Recognizing the purchasing power of aging Baby Boomers, entrepreneurs are developing new technological answers to some of the common challenges of aging. Katy Fike and Stephen Johnston, cofounders of Aging 2.0, are fueling this energy and excitement by building a network to connect innovators and developers with needed investors and potential users.
“We feel that we haven’t really seen as much innovation in the aging sector as we’ve seen in other industries,” says Fike, who left a career in engineering to pursue a PhD in gerontology. “So we are trying to create a bridge between the startup community and the more traditional long-term care community.”
Recently, Aging 2.0 got a shot in the arm from a capital investment firm, which has allowed the organization to help fund a number of promising, scalable, startups that are offering creative innovations for the long-term care marketplace.
Smart homes. One example is a sophisticated yet simple smart home approach called Lively, which helps seniors safely age in place. The subscription service ($39.99 one-time fee, plus $24.95 a month) provides sensors that are placed on various objects around the home (for example, on pill boxes, on the refrigerator door). Lively then shares the resident’s activity patterns with a loved one via secure email or text notifications.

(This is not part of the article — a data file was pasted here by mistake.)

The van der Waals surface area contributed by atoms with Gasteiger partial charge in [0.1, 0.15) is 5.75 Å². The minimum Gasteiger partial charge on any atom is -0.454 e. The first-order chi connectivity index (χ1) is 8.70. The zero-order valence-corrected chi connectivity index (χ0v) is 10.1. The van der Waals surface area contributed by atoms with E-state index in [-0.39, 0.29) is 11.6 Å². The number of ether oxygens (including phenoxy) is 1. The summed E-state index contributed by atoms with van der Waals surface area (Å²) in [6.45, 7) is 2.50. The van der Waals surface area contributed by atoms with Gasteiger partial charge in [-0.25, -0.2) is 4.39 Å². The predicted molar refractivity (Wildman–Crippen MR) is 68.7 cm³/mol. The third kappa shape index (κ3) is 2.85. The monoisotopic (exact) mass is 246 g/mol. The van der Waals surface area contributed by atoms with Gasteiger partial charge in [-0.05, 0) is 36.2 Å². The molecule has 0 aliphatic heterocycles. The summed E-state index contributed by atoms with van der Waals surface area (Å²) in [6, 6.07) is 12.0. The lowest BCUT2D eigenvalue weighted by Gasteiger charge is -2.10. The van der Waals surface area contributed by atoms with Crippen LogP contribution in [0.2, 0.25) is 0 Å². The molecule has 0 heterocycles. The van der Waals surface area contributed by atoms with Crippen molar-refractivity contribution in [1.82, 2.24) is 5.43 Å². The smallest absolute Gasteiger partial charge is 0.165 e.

“It provides family members with a real, easy way to understand what’s happening. Is their loved one active, has she taken her pills?” says Johnston. “Lively has brought a great design sensibility to this arena. The designer responsible for Lively is from Apple and created a user-friendly experience that has helped seniors embrace the technology rather than resent it.”
Smart homes are the wave of the future, believes Fike. “In five years, if not sooner, we will look back and think that the idea of a mobility-compromised, 95-year-old woman living alone without sensors sounds like neglect.”
Wearables, virtual visits, and more. Aging 2.0 is also funding a number of other startup technologies, including a telemonitor on wheels that allows for virtual visits, a platform that helps connect families to caregivers, and a debit card that uses an algorithm to prevent fraud against seniors.
Johnston points to a number of other promising technologies still in development, including wearables. “What we’re moving toward is a sort of smart, embedded technology that can’t even be detected by the user,” says Johnston. “For instance, there’s a smart shirt that has all these sensors all over it to take your body measurements. Then you throw it in the washing machine and it recharges by tumbling.”
Both Johnston and Fike urge healthcare stakeholders to jump in and test innovative products, and to mentor entrepreneurs. “We have a bunch of entrepreneurs who are excited about this space, but we need an environment that is innovation friendly, which involves the big guys talking to the small guys, conducting pilots, giving feedback, mentoring, and advising startups,” says Fike. “These are the things that help get the great ideas out into the world.”
Maggie Van Dyke is managing editor of HFMA's Leadership publication.
Interviewed for this article: Katy Fike is cofounder, Aging 2.0, San Francisco. Stephen Johnston is cofounder, Aging 2.0.
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